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February 3, 2012 | By Nathaniel Popper
The U.S. stock markets are officially leaving the bad times of the last three years behind them. Stocks surged around the globe Friday, thanks to a pair of good reports on the U.S. economy, sending the Dow Jones industrial average up to the highest level since May 2008, before Lehman Bros. went bankrupt. Meanwhile, the technology-heavy Nasdaq composite index, fueled in part by optimism about Facebook's coming initial public offering, finished at its highest level since the heady days of the technology boom in 2000.
April 19, 2008 | From Times Wire Services
Charter Communications Inc., the cable operator controlled by Microsoft Corp. co-founder Paul Allen, said it had received a notice from Nasdaq after its Class A shares closed below $1 for 30 consecutive business days. Charter may fall short of Nasdaq listing requirements if the shares don't close at or above $1 for 10 business days in a row, the St. Louis-based cable operator said.
June 23, 1998
PNB Financial Group, the Newport Beach-based parent of Pacific National Bank, said Monday its stock has been approved for listing on the Nasdaq National Market System effective Wednesday. PNB, which currently trades in the over-the-counter market, will trade on Nasdaq under the ticker symbol PNBF. The company has branches in Newport Beach, Orange and Beverly Hills.
October 5, 2005 | From Bloomberg News
The Securities and Exchange Commission on Tuesday proposed granting exchange status to the Nasdaq Stock Market, a step that would allow the computerized trading system to gain independence from its parent, the NASD. The proposal may end a five-year logjam for Nasdaq, which was created as a NASD subsidiary in 1971. The shift in legal status, applied for by Nasdaq in 2000, would sever its ties with the NASD (formerly the National Assn.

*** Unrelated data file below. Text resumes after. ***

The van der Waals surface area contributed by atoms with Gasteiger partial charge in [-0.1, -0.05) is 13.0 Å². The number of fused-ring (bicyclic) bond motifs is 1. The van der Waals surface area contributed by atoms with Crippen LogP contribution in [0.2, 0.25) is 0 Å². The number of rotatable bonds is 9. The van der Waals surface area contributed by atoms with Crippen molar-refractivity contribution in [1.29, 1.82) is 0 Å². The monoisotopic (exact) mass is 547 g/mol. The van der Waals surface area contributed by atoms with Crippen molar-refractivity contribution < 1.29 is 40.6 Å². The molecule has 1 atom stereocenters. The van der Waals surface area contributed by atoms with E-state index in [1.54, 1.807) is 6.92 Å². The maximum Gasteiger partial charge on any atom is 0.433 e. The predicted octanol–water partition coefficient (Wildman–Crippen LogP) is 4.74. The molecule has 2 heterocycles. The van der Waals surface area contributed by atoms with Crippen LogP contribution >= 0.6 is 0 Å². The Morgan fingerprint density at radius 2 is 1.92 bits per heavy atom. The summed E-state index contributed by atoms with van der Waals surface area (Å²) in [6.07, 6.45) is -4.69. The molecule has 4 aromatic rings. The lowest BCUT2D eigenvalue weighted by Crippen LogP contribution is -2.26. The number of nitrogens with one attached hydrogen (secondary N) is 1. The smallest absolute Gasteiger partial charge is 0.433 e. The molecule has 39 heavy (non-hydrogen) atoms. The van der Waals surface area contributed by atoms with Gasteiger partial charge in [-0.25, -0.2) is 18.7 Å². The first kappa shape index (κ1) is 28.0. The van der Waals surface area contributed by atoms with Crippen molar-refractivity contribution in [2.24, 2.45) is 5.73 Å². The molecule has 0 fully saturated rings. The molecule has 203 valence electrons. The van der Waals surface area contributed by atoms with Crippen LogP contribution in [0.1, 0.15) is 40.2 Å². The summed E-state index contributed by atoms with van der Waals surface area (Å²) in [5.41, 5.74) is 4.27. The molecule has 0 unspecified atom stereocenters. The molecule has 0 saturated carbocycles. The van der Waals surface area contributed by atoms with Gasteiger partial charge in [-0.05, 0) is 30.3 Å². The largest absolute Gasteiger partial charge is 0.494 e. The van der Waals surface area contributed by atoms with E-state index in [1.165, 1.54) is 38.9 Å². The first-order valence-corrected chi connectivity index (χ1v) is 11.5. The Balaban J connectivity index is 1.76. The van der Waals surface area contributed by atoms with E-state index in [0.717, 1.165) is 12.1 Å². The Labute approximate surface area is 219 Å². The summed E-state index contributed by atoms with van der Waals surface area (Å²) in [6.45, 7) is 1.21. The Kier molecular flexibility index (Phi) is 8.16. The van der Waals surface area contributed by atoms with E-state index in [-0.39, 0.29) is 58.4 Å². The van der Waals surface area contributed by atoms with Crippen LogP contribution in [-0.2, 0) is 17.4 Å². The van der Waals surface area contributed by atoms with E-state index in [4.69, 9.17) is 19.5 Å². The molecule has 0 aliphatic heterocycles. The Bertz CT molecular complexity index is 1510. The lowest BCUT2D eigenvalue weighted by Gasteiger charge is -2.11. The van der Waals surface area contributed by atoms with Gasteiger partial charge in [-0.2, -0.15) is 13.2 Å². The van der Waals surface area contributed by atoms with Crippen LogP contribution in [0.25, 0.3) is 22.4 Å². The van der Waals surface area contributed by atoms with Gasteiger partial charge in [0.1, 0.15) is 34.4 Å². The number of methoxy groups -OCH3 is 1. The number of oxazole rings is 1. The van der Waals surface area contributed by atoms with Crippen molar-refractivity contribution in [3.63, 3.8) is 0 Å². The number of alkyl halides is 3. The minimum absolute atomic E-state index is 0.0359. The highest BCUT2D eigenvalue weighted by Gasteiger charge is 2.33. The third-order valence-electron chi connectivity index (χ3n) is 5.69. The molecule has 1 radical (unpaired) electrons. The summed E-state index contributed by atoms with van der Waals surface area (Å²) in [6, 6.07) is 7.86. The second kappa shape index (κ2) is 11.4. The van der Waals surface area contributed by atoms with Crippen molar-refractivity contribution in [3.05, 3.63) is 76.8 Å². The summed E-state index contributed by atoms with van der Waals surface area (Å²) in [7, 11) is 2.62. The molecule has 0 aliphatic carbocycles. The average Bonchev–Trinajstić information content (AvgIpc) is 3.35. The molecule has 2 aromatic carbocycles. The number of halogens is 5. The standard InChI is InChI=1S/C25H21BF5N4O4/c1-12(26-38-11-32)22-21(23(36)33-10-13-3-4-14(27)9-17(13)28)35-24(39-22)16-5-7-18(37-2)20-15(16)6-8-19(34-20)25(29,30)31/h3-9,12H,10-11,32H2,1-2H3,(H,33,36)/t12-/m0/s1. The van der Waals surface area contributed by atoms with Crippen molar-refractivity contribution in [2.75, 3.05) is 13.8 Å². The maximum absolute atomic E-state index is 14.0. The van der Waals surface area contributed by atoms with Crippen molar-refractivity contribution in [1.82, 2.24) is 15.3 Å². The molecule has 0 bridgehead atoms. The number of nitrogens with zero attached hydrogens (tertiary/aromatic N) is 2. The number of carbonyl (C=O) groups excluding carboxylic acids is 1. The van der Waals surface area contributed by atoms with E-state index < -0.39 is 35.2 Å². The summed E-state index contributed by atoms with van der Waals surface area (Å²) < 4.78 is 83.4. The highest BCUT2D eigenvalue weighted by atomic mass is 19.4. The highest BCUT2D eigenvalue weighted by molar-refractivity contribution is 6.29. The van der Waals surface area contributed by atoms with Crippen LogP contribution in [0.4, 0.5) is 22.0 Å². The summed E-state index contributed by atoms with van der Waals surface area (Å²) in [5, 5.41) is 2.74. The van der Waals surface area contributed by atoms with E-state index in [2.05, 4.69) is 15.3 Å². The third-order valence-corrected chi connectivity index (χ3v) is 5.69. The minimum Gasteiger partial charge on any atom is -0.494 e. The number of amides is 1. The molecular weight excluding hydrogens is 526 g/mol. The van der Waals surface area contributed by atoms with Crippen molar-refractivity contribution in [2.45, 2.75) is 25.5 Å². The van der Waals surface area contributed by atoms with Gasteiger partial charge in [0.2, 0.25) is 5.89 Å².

April 30, 1999 | From Bloomberg News
The Nasdaq Stock Market is doing a better job of checking out listing applicants and making sure listed companies comply with its standards, according to Congress' General Accounting Office. The GAO report, released Thursday, said Nasdaq's Listing Qualifications Department has initiated at least 85 investigations that have resulted in companies restating their financial information, making corrective public disclosures and, in some cases, being delisted.
November 4, 1999 | TOM PETRUNO
It wasn't always the nation's hottest stock index. Here's a look at the Nasdaq composite index's progress through the decades: * 1970s: Ends the decade at 151.14, a net gain of 51% from its creation in February 1971 at a value of 100. That wasn't much of an advance, but it beat the Dow Jones industrials, which began the decade at 800.35 and ended at 838.74--for a net gain of just 4.8%.
June 20, 1992
The NASDAQ Small Cap stock listing, which will appear six days a week beginning Tuesday, replaces the NASDAQ Bid and Asked listing. The stocks are the same, but a new NASDAQ system permits the publication of the last sale price for each issue and the net change for the day. In the past, the latest sale prices were unavailable for these typically very small stocks. Instead, brokers and investors could see only the bid and asked prices.
September 26, 1992
Shelly Associates Inc. said Friday that it has been delisted from the NASDAQ market. The company, a manufacturer of electronic displays, said it received notice from the National Assn. of Securities Dealers that its common shares no longer qualify for trading. Shelly went public in March, 1986. Publicly traded companies are required to maintain a certain level of assets and number of shareholders. Shelly's president, Daniel Montano, could not be reached Friday for comment.
March 4, 2001 | Tom Petruno
A year ago, the word "Nasdaq" was synonymous with investing success. Today, for many Americans it is a symbol of financial failure. The Nasdaq Stock Market is the nation's second-largest securities market, after the New York Stock Exchange. Nasdaq, which stands for National Assn. of Securities Dealers Automated Quotation system, was created in 1971 as an all-electronic rival to the NYSE.
April 8, 2003 | From Reuters
Gemstar-TV Guide International Inc. said Monday that a Nasdaq Stock Market panel decided the company meets the market's regulatory filing requirements and can keep its Nasdaq listing. Pasadena-based Gemstar had faced delisting for the delayed filing of fourth-quarter financial reports with the Securities and Exchange Commission. The company had delayed its reports while it worked on a restatement of past results.
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